Facilitating a Visioning Process for a New Village Center in Durham, NH

CBI facilitates a visioning process to collaboratively create a new design plan for Durham, NH, which receives public support, complies with necessary standards, and wins the New Hampshire Planner’s Association “Plan of the Year” award. 

Background and Challenges

Unlike many college towns, Durham, NH lacks a recognizable and thriving town center.  Prompted by local officials’ hopes to revitalize Durham with a new “village center,” Mill Plaza owner John Pinto invited the town to “develop its vision for the future” of his central downtown property. The Town Council formed the multi-stakeholder Mill Plaza Study Committee (MPSC) to develop a conceptual plan that would enhance the local tax base and link the surrounding business district, college campus, residential neighborhoods, and brook-side green space. The Committee received a grant from the New Hampshire Chapter of the American Institute of Architects (AIANH) as part of the AIA’s 150th anniversary “Blueprint for America” initiative. The AIA 150 team was interested in Durham as a model for a different — and better — way to engage communities in design and permitting processes.

The AIA selected CBI to facilitate the MPSC and AIA 150 teams in creating a conceptual design plan that the owner could shape into a successful, publicly supported permit application.

The CBI Approach

CBI helps the design teams set ground rules for their collaboration; facilitates a series of meetings involving extensive public engagement; and helps the team narrow their ideas into a conceptual plan.

CBI helped the AIA and MPCC team create guidelines for their consensus-based partnership, including standards of transparency related to members’ personal interests in the redevelopment. CBI also helped them structure their work with a formal Work Plan. With these ground rules in place, CBI led bi-monthly meetings for 12 months, while a coordinating committee held additional meetings to set agendas, prepare drafts of documents, and work with the AIA design teams. CBI built significant public engagement into the process, in the form of open committee meetings; an on-line comment space; focus groups; a site walk-through; televised public meetings; and multiple public forums and design workshops. CBI gathered additional input through outreach to private stakeholders.

After compiling community and expert input into a Vision Statement, a Data Report, a set of design parameters, and stakeholder interest analysis that were tied to AIA and LEED standards, the design teams presented preliminary designs to the community at three rounds of public workshops. After each round, the MPSC/AIA150 team met to review the public feedback and set revised design parameters for the next round. The last intensive design consultation (known as a charette) combined the three teams’ previous work into a single “hybrid” design.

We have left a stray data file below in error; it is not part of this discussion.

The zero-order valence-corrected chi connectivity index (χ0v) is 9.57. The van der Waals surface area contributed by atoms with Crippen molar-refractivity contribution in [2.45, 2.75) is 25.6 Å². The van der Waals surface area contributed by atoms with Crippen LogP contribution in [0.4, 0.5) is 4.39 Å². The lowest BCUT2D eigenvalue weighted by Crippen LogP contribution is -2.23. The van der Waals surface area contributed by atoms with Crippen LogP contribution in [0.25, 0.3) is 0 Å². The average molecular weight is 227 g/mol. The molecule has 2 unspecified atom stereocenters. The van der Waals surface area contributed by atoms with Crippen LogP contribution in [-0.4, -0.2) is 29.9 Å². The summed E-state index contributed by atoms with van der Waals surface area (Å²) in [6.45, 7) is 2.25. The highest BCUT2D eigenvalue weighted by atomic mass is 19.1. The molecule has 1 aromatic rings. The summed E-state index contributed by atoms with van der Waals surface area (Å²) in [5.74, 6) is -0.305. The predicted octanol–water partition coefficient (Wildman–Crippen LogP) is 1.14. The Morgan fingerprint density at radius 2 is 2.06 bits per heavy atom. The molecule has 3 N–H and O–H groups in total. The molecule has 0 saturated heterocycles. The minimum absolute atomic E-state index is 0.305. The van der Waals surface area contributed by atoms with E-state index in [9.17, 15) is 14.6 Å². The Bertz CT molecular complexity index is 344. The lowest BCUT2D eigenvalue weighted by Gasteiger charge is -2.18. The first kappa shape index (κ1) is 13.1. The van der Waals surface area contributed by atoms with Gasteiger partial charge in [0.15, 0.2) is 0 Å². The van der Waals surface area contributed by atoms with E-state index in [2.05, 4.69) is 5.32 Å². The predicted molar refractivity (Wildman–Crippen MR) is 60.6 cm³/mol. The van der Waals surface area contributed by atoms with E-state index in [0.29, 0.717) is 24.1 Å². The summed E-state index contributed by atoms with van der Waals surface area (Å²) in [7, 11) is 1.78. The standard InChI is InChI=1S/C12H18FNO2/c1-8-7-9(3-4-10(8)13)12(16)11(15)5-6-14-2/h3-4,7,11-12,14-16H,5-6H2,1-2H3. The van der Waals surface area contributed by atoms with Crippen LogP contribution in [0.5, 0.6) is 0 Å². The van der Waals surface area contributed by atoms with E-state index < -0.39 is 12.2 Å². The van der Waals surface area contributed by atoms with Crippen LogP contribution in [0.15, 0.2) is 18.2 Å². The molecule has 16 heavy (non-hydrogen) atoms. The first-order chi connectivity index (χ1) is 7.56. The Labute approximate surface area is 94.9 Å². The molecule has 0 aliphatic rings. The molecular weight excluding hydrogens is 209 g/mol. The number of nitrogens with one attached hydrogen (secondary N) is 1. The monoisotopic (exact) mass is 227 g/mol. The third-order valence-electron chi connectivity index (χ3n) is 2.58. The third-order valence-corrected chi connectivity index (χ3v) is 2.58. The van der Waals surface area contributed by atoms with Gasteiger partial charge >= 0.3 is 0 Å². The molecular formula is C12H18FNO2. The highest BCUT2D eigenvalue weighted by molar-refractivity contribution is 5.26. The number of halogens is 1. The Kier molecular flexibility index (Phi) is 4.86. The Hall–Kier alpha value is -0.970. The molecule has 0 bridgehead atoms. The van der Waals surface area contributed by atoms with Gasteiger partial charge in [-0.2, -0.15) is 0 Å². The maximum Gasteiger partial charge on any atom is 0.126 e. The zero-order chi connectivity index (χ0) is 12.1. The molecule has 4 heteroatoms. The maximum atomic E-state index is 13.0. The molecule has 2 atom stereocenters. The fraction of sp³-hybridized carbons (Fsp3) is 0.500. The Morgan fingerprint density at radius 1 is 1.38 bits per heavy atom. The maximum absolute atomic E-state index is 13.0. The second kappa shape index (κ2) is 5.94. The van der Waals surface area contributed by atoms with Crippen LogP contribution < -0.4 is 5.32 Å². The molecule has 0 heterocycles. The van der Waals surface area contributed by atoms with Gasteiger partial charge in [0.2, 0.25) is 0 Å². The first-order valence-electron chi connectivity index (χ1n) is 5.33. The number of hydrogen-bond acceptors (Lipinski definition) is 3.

CBI helped the Committee build consensus around their report to the Town Council. Before drafting the report, the CBI facilitator and a small group of committee members met with the owner and potential developer to discuss the MPSC/AIA150 team’s work. After the owner and developers showed some hesitation about the design — their design expertise was related to renovating strip malls, not transforming strip malls into vibrant community space — Committee members opted to make strong recommendations and suggest the possibility of reconstituting the Committee for further collaboration with the owner.

Results

The committee creates a final hybrid design that receives community backing, wins the “Plan of the Year” award from the New Hampshire Planners’ Association, and complies with AIA and LEED standards.

The transparent and inclusive process led to significant community support and involvement, and resulted in a Final Report featuring seven recommendations for the new “village center,” including a final “hybrid” design that had already received a positive response from the community. The Committee’s vision for a pedestrian-friendly downtown would allow residents to park in hidden lots within the development and walk to the grocery store, small shops, river path, campus, residences, new library, or civic buildings. The plan also incorporated “LEED for Neighborhood Development” green building standards (LEED-ND), the AIA 2030 Carbon Neutral Criteria, protection for College Brook, and the AIA Living Communities principles.

In May 2008, the New Hampshire Planners Association deemed MPSC’s plan the “2008 Plan of the Year” for its design-based approach to integrating the existing strip mall into a revitalized downtown Durham. Though the town’s original goal was to break ground in 2009, economic conditions have delayed the project until greater funding is available.

Photo credit: Flickr Creative Commons/dougkerr